Amazon tried on Thursday to end a three-year investigation by antitrust regulators in the European Union by offering to make a series of changes to its business practices and give rival merchants an easier way to reach customers on its website.
Amazon has been under investigation on claims that it improperly uses its dominance in e-commerce to box out competitors. The authorities had accused the company of gathering nonpublic data about independent merchants to inform its own product offerings, and unfairly using Amazon Prime to force sellers to use its logistics business.
On Thursday, the European Commission, the executive branch of the 27-nation bloc, said Amazon had vowed to stop collecting nonpublic data about merchants that it competed with, including information about sales terms, revenue, shipments, inventory and performance.
Amazon pledged to give other sellers more access to valuable space on its website like the “Buy Box,” which prominently displays special offers. Merchants would also be able to participate in the Prime program without using Amazon’s logistics business, giving retailers the option of teaming up with other providers to handle inventory and shipments.
The concessions from Amazon would last five years and apply only to its operations in the European Union. The settlement is under review, with a final decision by the commission expected later in the year. Rival companies and other groups have until Sept. 9 to submit their views on Amazon’s offer to the commission.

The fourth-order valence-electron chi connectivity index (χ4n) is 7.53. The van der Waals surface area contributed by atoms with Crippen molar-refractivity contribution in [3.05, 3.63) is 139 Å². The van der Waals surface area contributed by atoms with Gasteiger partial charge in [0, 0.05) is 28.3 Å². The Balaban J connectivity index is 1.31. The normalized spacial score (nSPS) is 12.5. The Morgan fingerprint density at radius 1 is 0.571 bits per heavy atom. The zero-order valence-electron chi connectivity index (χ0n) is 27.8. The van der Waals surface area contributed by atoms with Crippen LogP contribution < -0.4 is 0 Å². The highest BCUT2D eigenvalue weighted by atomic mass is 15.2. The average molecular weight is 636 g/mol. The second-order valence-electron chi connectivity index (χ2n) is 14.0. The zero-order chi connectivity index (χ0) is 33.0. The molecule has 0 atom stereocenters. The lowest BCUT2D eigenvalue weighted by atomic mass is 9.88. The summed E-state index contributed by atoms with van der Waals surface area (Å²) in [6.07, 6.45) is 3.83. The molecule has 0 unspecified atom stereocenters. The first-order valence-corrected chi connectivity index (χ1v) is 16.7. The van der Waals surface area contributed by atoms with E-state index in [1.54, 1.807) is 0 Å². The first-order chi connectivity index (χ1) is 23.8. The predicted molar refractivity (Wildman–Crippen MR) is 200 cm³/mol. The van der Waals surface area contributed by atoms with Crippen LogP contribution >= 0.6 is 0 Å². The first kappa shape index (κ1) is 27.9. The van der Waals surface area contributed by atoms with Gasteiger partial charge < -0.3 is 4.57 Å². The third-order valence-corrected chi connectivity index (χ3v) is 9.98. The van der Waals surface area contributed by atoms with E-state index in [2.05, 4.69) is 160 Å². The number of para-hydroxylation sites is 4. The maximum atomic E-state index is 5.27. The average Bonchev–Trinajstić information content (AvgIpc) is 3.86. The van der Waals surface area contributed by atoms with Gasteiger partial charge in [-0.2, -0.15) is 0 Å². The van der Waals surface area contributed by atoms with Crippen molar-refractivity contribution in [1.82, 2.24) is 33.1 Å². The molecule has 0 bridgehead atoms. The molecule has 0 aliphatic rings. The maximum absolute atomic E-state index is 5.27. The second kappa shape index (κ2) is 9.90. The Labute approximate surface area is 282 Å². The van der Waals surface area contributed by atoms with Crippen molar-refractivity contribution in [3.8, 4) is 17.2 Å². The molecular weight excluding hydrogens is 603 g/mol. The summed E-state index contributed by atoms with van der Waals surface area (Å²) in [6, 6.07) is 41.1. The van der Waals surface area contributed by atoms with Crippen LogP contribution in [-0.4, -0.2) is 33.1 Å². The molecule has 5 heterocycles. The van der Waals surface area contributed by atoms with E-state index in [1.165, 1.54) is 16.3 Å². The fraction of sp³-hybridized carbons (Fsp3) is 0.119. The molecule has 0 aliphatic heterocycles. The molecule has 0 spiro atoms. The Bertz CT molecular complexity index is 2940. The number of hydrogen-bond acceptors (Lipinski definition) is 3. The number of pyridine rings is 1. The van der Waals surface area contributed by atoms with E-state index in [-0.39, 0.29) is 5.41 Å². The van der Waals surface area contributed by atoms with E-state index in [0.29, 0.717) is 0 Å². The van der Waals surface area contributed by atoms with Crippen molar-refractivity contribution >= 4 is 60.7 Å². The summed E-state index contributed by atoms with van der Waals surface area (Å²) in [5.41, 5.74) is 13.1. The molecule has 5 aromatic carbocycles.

A settlement would help Amazon avoid a penalty that could total billions of dollars.
The settlement offer stems from two active investigations. In 2019, the commission started looking into Amazon’s collection of data about merchants. Another inquiry, into Amazon Prime and the Buy Box, began the next year.
The European Union has been sharpening its scrutiny of the world’s largest technology companies. Amazon, Apple, Google and Meta have all been the subject of antitrust investigations in recent years.
The oversight is expected to intensify. In March, policymakers reached an agreement on a new law, the Digital Markets Act, to stop the largest tech platforms from using their services and wealth to box in users and undermine competitors. Another law, the Digital Services Act, puts more pressure on social media companies to clean up their platforms.
Regulators have been particularly concerned that the biggest tech companies are harming competition by leveraging their size and scale.
Amazon runs a marketplace that is essential for independent sellers to reach customers, but it also competes against many of those merchants. Apple, which is also under investigation by the European Commission, controls how app makers reach users of iPhones and iPads, while selling software that compete with those services.
Amazon, which is facing separate antitrust investigations in Germany and Britain, raised concerns that European regulators were unfairly targeting American tech firms.
“While we have serious concerns about the Digital Markets Act unfairly targeting Amazon and a few other U.S. companies, and disagree with several conclusions the European Commission made, we have engaged constructively with the commission to address their concerns,” the company said in a statement.